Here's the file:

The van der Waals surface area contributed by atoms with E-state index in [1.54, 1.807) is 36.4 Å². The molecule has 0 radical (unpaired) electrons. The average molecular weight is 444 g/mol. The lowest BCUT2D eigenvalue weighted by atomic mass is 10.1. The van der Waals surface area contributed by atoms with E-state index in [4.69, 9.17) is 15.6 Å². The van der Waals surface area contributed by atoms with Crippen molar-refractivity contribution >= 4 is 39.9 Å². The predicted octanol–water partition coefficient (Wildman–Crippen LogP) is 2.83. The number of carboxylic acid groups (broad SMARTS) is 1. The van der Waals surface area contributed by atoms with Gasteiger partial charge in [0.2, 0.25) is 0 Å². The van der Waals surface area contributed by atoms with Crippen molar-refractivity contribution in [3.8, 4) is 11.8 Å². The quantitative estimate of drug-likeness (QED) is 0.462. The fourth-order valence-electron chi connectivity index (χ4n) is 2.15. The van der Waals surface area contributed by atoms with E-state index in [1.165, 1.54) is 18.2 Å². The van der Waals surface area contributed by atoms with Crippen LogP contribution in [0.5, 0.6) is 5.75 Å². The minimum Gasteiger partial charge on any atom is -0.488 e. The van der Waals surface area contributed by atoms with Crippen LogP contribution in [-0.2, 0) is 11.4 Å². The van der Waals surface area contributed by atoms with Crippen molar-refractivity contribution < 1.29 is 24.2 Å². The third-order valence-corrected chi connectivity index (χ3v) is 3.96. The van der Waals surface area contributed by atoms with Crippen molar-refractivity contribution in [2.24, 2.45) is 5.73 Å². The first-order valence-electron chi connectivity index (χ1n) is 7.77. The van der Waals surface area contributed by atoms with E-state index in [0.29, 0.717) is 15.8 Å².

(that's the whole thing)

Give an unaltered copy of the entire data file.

The van der Waals surface area contributed by atoms with E-state index in [1.54, 1.807) is 36.4 Å². The molecule has 0 radical (unpaired) electrons. The average molecular weight is 444 g/mol. The lowest BCUT2D eigenvalue weighted by atomic mass is 10.1. The van der Waals surface area contributed by atoms with E-state index in [4.69, 9.17) is 15.6 Å². The van der Waals surface area contributed by atoms with Crippen molar-refractivity contribution >= 4 is 39.9 Å². The predicted octanol–water partition coefficient (Wildman–Crippen LogP) is 2.83. The number of carboxylic acid groups (broad SMARTS) is 1. The van der Waals surface area contributed by atoms with Gasteiger partial charge in [0.2, 0.25) is 0 Å². The van der Waals surface area contributed by atoms with Crippen molar-refractivity contribution in [3.8, 4) is 11.8 Å². The quantitative estimate of drug-likeness (QED) is 0.462. The fourth-order valence-electron chi connectivity index (χ4n) is 2.15. The van der Waals surface area contributed by atoms with E-state index in [1.165, 1.54) is 18.2 Å². The van der Waals surface area contributed by atoms with Crippen LogP contribution in [0.5, 0.6) is 5.75 Å². The minimum Gasteiger partial charge on any atom is -0.488 e. The van der Waals surface area contributed by atoms with Crippen LogP contribution in [-0.2, 0) is 11.4 Å². The van der Waals surface area contributed by atoms with Crippen molar-refractivity contribution < 1.29 is 24.2 Å². The third-order valence-corrected chi connectivity index (χ3v) is 3.96. The van der Waals surface area contributed by atoms with Crippen molar-refractivity contribution in [2.24, 2.45) is 5.73 Å². The first-order valence-electron chi connectivity index (χ1n) is 7.77. The van der Waals surface area contributed by atoms with E-state index in [0.29, 0.717) is 15.8 Å².